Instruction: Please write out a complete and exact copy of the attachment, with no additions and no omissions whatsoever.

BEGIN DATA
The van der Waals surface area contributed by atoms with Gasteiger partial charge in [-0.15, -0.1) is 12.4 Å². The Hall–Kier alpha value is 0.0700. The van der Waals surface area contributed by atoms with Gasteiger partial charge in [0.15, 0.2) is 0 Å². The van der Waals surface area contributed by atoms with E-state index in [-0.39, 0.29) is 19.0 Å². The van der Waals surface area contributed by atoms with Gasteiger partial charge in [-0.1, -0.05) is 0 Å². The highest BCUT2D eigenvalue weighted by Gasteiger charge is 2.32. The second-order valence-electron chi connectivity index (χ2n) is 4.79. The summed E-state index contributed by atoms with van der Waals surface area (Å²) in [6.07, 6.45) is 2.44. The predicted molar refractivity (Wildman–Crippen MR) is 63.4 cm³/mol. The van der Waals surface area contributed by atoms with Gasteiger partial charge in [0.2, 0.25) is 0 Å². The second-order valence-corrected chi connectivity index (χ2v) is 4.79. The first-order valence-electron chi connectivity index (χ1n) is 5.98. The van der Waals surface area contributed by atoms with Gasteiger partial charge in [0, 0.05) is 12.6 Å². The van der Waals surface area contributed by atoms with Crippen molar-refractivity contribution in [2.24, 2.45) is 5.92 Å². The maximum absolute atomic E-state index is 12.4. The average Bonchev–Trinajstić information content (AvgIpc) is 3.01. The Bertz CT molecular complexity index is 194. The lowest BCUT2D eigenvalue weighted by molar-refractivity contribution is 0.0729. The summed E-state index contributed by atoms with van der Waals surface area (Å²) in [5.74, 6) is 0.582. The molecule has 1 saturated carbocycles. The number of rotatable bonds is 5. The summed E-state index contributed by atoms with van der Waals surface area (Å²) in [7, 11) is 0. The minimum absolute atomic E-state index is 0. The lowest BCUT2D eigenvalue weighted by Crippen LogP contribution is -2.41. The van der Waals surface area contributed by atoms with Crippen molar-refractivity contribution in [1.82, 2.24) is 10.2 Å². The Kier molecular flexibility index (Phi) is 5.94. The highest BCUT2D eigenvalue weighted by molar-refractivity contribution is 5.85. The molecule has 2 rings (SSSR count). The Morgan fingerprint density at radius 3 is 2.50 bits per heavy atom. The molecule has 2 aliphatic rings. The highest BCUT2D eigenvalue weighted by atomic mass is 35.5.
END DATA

The van der Waals surface area contributed by atoms with Gasteiger partial charge in [-0.15, -0.1) is 12.4 Å². The Hall–Kier alpha value is 0.0700. The van der Waals surface area contributed by atoms with Gasteiger partial charge in [0.15, 0.2) is 0 Å². The van der Waals surface area contributed by atoms with E-state index in [-0.39, 0.29) is 19.0 Å². The van der Waals surface area contributed by atoms with Gasteiger partial charge in [-0.1, -0.05) is 0 Å². The highest BCUT2D eigenvalue weighted by Gasteiger charge is 2.32. The second-order valence-electron chi connectivity index (χ2n) is 4.79. The summed E-state index contributed by atoms with van der Waals surface area (Å²) in [6.07, 6.45) is 2.44. The predicted molar refractivity (Wildman–Crippen MR) is 63.4 cm³/mol. The van der Waals surface area contributed by atoms with Gasteiger partial charge in [0.2, 0.25) is 0 Å². The second-order valence-corrected chi connectivity index (χ2v) is 4.79. The first-order valence-electron chi connectivity index (χ1n) is 5.98. The van der Waals surface area contributed by atoms with Gasteiger partial charge in [0, 0.05) is 12.6 Å². The van der Waals surface area contributed by atoms with Crippen molar-refractivity contribution in [2.24, 2.45) is 5.92 Å². The maximum absolute atomic E-state index is 12.4. The average Bonchev–Trinajstić information content (AvgIpc) is 3.01. The Bertz CT molecular complexity index is 194. The lowest BCUT2D eigenvalue weighted by molar-refractivity contribution is 0.0729. The summed E-state index contributed by atoms with van der Waals surface area (Å²) in [5.74, 6) is 0.582. The molecule has 1 saturated carbocycles. The number of rotatable bonds is 5. The summed E-state index contributed by atoms with van der Waals surface area (Å²) in [7, 11) is 0. The minimum absolute atomic E-state index is 0. The lowest BCUT2D eigenvalue weighted by Crippen LogP contribution is -2.41. The van der Waals surface area contributed by atoms with Crippen molar-refractivity contribution in [1.82, 2.24) is 10.2 Å². The Kier molecular flexibility index (Phi) is 5.94. The highest BCUT2D eigenvalue weighted by molar-refractivity contribution is 5.85. The molecule has 2 rings (SSSR count). The Morgan fingerprint density at radius 3 is 2.50 bits per heavy atom. The molecule has 2 aliphatic rings. The highest BCUT2D eigenvalue weighted by atomic mass is 35.5.